With Whistler experiencing its worst labour shortage and housing crunch since before the 2010 Olympics, the Resort Municipality of Whistler (RMOW) is taking action to stem the tide of illegal nightly rentals in Whistler.
While there are no hard figures on the number of properties using sites like Airbnb, VRBO and HomeAway Canada to book nightly rentals without appropriate zoning, word is spreading of reduced availability in the rental market.
“We’re hearing anecdotally about employees having difficulty finding rental accommodation outside of the (Whistler Housing Authority) properties,” said Mayor Nancy Wilhelm-Morden. “We suspect that part of the problem is a number of property owners are making their properties that would otherwise be rented to employees available on things like Airbnb.”
Wilhelm-Morden has now turned over the issue to staff for another look. In 2014, bylaw services identified 66 properties in Whistler as illegal nightly rentals; 45 of those were made compliant by the end of the year. The remaining 21 open files will be part of this latest investigation.
Illegal nightly rentals have been on the radar of the RMOW since the late ‘90s when the possibility of nightly rental zoning permits was considered.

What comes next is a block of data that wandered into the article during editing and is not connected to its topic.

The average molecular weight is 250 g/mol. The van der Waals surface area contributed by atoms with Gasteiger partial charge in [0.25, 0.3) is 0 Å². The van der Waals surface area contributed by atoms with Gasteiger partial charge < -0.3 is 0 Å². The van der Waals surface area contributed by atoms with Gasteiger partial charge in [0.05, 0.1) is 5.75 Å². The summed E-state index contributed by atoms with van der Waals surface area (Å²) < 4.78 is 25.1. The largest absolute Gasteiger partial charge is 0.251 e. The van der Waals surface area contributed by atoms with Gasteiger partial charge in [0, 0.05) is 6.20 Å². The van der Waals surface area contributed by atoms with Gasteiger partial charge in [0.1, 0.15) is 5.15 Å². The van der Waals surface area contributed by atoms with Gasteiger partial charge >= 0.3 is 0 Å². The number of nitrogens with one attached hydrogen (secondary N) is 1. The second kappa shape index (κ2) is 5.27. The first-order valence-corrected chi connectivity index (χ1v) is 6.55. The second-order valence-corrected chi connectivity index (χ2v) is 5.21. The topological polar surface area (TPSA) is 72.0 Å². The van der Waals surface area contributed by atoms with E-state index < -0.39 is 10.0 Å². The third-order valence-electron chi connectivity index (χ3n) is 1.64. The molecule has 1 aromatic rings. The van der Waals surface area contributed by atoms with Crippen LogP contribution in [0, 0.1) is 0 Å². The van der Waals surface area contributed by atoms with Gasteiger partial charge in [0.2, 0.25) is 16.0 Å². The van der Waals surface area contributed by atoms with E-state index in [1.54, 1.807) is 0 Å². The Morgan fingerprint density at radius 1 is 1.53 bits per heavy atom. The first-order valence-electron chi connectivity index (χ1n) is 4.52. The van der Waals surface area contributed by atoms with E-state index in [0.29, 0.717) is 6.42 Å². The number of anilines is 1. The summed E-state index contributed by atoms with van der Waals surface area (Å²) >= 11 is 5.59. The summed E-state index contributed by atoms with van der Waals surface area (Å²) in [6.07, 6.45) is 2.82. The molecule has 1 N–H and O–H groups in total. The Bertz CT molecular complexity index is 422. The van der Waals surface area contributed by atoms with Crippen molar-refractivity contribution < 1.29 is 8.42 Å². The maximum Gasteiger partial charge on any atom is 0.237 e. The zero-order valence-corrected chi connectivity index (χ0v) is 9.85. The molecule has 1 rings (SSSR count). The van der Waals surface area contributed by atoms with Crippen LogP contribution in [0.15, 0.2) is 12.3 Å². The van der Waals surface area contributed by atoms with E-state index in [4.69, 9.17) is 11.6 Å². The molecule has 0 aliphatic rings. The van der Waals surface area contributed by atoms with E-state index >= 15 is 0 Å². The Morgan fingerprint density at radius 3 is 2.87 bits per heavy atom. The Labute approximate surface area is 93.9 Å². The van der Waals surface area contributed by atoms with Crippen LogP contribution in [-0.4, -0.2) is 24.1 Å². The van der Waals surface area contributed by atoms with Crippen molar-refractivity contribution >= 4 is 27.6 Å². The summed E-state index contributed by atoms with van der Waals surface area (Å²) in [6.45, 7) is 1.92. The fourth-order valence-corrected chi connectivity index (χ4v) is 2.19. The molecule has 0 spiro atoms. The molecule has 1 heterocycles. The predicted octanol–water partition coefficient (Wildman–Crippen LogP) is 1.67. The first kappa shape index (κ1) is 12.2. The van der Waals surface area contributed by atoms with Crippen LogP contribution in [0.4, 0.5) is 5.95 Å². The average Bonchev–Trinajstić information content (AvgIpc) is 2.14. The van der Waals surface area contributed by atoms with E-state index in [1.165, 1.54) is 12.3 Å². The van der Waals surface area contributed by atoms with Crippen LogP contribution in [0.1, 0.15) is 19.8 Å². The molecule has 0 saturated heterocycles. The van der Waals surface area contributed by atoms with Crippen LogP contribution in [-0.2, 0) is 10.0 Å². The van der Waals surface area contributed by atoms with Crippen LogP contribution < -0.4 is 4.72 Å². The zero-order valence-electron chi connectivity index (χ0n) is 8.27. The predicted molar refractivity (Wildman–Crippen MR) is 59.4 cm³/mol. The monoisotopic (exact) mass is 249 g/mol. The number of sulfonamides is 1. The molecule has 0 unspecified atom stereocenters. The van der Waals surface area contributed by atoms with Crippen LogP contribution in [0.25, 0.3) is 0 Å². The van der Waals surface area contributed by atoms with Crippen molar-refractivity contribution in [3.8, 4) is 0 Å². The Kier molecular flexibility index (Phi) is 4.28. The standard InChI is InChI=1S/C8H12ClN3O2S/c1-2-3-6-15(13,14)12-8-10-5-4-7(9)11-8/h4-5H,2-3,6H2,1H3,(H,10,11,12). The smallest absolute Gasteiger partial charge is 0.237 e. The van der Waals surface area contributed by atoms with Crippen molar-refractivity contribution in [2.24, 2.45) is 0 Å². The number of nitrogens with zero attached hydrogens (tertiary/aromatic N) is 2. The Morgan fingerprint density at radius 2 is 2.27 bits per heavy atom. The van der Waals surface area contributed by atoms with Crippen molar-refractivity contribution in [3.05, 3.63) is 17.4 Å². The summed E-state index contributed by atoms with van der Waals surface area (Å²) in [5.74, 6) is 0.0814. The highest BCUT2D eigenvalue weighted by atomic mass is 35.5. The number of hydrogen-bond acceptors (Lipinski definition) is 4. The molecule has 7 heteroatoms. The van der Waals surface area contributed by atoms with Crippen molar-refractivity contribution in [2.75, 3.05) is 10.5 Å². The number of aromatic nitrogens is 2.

“We decided that no, the neighbourhoods should be left for full-time use for residents, employees or second homeowners,” said Wilhelm-Morden of council’s decision at the time. “But now with Airbnb, VRBO and Craigslist that whole business of nightly rentals has come up again. Most of the single-family homes are not zoned for nightly rentals and that raises issue with municipal taxation, with noise, with garbage and of course displacing employees. I’ve asked staff to look into how pervasive it is and then we can talk about educating homeowners.”
The Hotel Association of Whistler is also expressing concerns over the issue, not only due to the current lack of resident housing, but also the fact that illegal nightly rentals do not pay the two per cent hotel tax.
“There’s a lot of owners out there on our market that have bought a place knowing that it’s zoned for short-term accommodation. They pay the appropriate taxes, they’re doing everything legitimate,” said Ian Lowe, vice chair of the hotel association and general manager of the Crystal Lodge. “Their neighbour could just have their unit on Airbnb, not having the right zoning, not paying their property taxes accordingly. It’s just not fair at this point in time.”
Lowe has also seen the shortage of housing firsthand with his own employees having trouble finding long-term accommodation in Whistler.
“I have very mature managers that can not find accommodation in Whistler,” said Lowe. “One example is a gentleman who lived in the resort for 10 years who knows a lot of the landlords from living here. He left the resort and then came back. Now he’s reaching out to these former contacts and they’re all saying ‘no, my place is on Airbnb.’ With the limited inventory now, landlords that are renting long term have the ability to raise the rental rates.”
Once findings come in from RMOW staff they will be correlated with the annual Whistler Housing Authority (WHA) Annual Employees Housing Needs Assessment Survey in hopes of finding a solution to the ongoing housing problem. Whistler council members will also be looking at how other ski resort communities handle the issue with their upcoming fact-finding trip to Colorado.